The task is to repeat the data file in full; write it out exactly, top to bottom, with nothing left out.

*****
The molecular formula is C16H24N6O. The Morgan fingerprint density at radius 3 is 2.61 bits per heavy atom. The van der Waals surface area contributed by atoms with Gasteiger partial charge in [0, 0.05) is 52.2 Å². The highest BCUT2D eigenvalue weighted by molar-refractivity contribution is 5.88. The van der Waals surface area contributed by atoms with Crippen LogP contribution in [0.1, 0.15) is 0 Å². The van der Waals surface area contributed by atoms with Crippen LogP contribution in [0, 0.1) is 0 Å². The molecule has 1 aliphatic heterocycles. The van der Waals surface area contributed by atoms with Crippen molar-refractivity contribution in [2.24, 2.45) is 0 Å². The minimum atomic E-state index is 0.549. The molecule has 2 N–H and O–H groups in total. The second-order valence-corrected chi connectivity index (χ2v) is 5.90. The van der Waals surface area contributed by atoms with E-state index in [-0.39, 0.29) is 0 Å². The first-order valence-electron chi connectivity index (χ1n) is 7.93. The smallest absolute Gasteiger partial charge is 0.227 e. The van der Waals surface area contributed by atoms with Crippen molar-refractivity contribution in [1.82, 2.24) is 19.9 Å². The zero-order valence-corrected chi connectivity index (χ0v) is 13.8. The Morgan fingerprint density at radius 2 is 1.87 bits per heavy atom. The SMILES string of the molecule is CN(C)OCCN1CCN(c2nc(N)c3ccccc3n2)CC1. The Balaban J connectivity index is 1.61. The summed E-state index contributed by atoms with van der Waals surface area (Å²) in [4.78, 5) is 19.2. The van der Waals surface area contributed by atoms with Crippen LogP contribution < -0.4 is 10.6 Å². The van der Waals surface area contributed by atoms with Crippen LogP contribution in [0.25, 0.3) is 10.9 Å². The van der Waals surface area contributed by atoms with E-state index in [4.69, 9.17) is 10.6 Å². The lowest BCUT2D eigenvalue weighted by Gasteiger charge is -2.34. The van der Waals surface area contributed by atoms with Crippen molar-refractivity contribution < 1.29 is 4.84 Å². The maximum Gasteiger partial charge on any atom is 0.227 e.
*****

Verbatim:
The molecular formula is C16H24N6O. The Morgan fingerprint density at radius 3 is 2.61 bits per heavy atom. The van der Waals surface area contributed by atoms with Gasteiger partial charge in [0, 0.05) is 52.2 Å². The highest BCUT2D eigenvalue weighted by molar-refractivity contribution is 5.88. The van der Waals surface area contributed by atoms with Crippen LogP contribution in [0.1, 0.15) is 0 Å². The van der Waals surface area contributed by atoms with Crippen LogP contribution in [0, 0.1) is 0 Å². The molecule has 1 aliphatic heterocycles. The van der Waals surface area contributed by atoms with Crippen molar-refractivity contribution in [2.24, 2.45) is 0 Å². The minimum atomic E-state index is 0.549. The molecule has 2 N–H and O–H groups in total. The second-order valence-corrected chi connectivity index (χ2v) is 5.90. The van der Waals surface area contributed by atoms with E-state index in [-0.39, 0.29) is 0 Å². The first-order valence-electron chi connectivity index (χ1n) is 7.93. The smallest absolute Gasteiger partial charge is 0.227 e. The van der Waals surface area contributed by atoms with Crippen molar-refractivity contribution in [1.82, 2.24) is 19.9 Å². The zero-order valence-corrected chi connectivity index (χ0v) is 13.8. The Morgan fingerprint density at radius 2 is 1.87 bits per heavy atom. The SMILES string of the molecule is CN(C)OCCN1CCN(c2nc(N)c3ccccc3n2)CC1. The Balaban J connectivity index is 1.61. The summed E-state index contributed by atoms with van der Waals surface area (Å²) in [4.78, 5) is 19.2. The van der Waals surface area contributed by atoms with Crippen LogP contribution < -0.4 is 10.6 Å². The van der Waals surface area contributed by atoms with Crippen LogP contribution in [0.25, 0.3) is 10.9 Å². The van der Waals surface area contributed by atoms with E-state index in [4.69, 9.17) is 10.6 Å². The lowest BCUT2D eigenvalue weighted by Gasteiger charge is -2.34. The van der Waals surface area contributed by atoms with Crippen molar-refractivity contribution < 1.29 is 4.84 Å². The maximum Gasteiger partial charge on any atom is 0.227 e.